Shareef Miller and Ryan Bates reflect on talking with Penn State football alumnus Mike Mauti
Two weeks ago, Michael Mauti returned to his old home, the Lasch Football Building.
Mauti — a first-team All-American linebacker and the linchpin of Penn State’s program-saving 2012 team — sat in defensive meetings, discussed what it takes to make the NFL and chatted with players like Nick Scott about leadership. And the NFL free agent, known for inspiring teammates and fans alike during the post-Sandusky NCAA sanctions, addressed the 2018 Nittany Lions.
Mauti told the Centre Daily Times he had a lot to say when James Franklin asked what Penn State meant to him.
“When you come to Penn State, you have your teammates. Those friendships and bonds that you create in the locker room, they don’t just happen,” Mauti told the CDT this week. “You have to cultivate them and really look out for each other and work hard together and continue to push each other and compete with each other. That’s why I still have the relationships with the guys I played with. My dad, the same way. That’s part of the legacy.
“It starts in that daily cultivation with each other, and that’s not something that happens on your phone. That happens when you sit next to a guy, when you walk with him in the hallway. You’re looking out for one another. You have accountability to one another. That’s what builds a close team.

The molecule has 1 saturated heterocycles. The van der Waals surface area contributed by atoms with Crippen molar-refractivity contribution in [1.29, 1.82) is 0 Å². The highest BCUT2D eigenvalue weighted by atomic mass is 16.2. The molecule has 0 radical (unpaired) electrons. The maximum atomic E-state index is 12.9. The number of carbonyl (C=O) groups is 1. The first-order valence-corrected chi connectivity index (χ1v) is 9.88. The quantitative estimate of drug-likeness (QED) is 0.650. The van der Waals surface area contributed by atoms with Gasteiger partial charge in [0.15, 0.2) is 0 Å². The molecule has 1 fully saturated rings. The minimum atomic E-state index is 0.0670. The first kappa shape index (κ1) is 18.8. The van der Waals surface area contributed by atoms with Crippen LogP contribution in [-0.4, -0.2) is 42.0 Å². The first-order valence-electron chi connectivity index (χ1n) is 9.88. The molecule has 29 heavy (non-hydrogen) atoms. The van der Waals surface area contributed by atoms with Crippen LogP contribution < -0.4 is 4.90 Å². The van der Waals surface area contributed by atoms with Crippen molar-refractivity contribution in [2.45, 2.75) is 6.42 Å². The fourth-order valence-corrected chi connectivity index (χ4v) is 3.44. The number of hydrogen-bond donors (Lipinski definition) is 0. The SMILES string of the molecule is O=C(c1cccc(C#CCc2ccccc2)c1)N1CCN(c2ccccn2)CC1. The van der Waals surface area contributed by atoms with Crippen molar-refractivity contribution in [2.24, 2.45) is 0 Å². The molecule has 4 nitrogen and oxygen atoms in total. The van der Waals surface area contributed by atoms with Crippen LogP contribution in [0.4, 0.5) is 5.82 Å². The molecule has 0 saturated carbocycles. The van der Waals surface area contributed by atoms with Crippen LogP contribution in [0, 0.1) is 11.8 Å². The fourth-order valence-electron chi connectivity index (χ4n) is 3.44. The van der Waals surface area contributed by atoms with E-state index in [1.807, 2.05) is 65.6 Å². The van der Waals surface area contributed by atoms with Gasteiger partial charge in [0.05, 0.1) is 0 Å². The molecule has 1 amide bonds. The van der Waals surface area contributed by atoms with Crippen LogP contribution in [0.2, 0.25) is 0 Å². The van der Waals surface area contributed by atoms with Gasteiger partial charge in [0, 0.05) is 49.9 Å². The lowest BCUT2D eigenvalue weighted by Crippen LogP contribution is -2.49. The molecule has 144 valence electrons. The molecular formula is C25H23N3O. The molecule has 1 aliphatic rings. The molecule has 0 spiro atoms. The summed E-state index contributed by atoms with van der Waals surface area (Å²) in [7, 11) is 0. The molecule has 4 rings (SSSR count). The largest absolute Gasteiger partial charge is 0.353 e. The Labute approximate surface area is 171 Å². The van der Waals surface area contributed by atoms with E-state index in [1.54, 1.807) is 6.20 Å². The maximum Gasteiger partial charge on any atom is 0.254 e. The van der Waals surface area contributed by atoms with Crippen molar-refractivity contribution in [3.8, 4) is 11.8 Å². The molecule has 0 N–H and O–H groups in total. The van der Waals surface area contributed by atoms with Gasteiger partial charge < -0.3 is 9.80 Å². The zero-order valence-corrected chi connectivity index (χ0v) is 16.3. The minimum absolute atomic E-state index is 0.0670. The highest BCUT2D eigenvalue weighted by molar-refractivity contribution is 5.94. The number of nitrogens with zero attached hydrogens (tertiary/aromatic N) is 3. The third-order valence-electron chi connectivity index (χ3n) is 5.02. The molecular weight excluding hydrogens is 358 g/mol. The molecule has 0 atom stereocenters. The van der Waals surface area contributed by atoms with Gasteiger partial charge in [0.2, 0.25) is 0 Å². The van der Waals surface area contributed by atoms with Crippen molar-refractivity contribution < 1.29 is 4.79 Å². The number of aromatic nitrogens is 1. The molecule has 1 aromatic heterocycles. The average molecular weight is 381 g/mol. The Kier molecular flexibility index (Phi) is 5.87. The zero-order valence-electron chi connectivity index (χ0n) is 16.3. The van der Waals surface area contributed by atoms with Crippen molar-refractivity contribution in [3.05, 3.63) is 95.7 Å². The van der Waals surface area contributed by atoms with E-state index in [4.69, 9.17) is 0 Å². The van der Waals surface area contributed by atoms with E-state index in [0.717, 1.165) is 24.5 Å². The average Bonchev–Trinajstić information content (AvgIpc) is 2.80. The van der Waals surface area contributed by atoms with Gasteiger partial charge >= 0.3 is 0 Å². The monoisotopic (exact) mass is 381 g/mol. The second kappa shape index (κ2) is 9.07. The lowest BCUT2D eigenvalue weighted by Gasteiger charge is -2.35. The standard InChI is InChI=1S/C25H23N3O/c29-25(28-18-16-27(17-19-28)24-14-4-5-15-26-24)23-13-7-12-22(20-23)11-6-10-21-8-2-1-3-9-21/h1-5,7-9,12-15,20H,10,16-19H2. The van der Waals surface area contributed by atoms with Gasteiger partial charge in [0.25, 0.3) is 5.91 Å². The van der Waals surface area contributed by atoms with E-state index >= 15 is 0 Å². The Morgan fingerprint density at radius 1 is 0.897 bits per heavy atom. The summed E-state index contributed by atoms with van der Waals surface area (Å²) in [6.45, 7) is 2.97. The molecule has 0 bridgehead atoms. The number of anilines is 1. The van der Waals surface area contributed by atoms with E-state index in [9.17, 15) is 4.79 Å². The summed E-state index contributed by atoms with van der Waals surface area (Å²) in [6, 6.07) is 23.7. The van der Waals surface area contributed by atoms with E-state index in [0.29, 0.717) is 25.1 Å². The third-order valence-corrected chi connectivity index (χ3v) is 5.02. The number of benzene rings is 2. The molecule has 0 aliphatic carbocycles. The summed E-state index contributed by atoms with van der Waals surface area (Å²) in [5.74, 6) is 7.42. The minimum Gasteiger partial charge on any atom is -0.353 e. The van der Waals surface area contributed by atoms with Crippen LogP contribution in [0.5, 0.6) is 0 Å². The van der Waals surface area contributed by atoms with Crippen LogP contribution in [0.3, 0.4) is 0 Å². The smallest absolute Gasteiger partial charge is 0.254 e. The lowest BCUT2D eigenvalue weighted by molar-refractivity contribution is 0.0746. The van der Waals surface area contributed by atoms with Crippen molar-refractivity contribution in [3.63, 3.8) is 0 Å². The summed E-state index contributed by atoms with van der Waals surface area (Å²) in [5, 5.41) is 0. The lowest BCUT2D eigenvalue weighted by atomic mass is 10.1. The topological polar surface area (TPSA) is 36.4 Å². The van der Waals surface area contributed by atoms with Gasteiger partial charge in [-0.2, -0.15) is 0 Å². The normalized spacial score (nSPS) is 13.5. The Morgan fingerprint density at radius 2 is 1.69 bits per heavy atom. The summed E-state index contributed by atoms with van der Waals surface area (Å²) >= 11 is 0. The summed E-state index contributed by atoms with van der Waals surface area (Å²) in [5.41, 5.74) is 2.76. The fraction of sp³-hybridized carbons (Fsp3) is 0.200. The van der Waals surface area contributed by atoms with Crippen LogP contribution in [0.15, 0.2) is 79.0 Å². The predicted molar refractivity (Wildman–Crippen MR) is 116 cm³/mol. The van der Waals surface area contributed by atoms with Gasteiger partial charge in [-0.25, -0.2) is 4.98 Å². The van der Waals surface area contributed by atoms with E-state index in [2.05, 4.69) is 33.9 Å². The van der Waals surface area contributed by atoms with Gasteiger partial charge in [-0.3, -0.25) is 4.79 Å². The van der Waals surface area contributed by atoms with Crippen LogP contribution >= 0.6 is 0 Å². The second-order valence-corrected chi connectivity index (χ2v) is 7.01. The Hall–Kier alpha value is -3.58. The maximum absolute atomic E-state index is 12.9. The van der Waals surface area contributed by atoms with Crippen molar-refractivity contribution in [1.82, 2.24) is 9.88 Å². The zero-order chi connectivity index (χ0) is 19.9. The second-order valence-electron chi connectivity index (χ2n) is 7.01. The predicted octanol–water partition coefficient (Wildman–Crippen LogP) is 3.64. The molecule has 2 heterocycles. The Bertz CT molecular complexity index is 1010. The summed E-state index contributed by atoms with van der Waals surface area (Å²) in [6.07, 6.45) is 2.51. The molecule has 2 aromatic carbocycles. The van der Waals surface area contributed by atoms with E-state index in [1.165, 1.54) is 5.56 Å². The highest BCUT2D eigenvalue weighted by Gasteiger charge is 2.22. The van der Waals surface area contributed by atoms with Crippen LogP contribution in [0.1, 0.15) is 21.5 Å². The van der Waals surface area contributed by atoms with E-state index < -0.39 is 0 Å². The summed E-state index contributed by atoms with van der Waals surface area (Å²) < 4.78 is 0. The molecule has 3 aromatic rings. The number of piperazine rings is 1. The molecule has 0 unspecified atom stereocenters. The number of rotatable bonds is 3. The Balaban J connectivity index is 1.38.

“That’s the message I was going for. They’ve got a lot of young guys on that team that are new. They might not know what Penn State is all about yet. I know Coach Franklin does a great job of making sure that message is conveyed a lot. But just hearing it from a former guy, hopefully they got something out of it.”
And they did.
Redshirt junior Shareef Miller, now a leader on the defensive side of the ball, said Mauti’s message ahead of the Kent State game to “never be an outsider” resonated with him. Offensive lineman Ryan Bates liked how Mauti emphasized “cherishing what we have now and where we’re going to be.”
And Scott, a two-time captain, was pumped to pick Mauti’s brain.
“He’s a guy that I definitely look up to,” the safety said. “I knew his name when I was recruited. I knew everything about him watching him, and I knew he was extremely respected around this campus.”
And, at least for the time being, Mauti will be closer to Happy Valley than ever before since graduating. The former New Orleans Saints and Minnesota Vikings linebacker is living in Philadelphia, waiting to get picked up by an NFL team. In the meantime, Mauti has stayed around football, whether it was visiting the Nittany Lions or joining former teammate and current Widener defensive coordinator Dan Connor in the booth last weekend.
When asked if he’d consider coaching one day, Mauti said he hasn’t closed any doors but wants to “finish playing first.”
Regardless, players like Scott and Bates now view him as more than just a letterman. After helping guide Penn State through hardship half a decade ago, Mauti has become a mentor to a new crop of Nittany Lions.
“I look forward to staying in contact with him,” Scott said, “using him as a guy just to work on my growth.”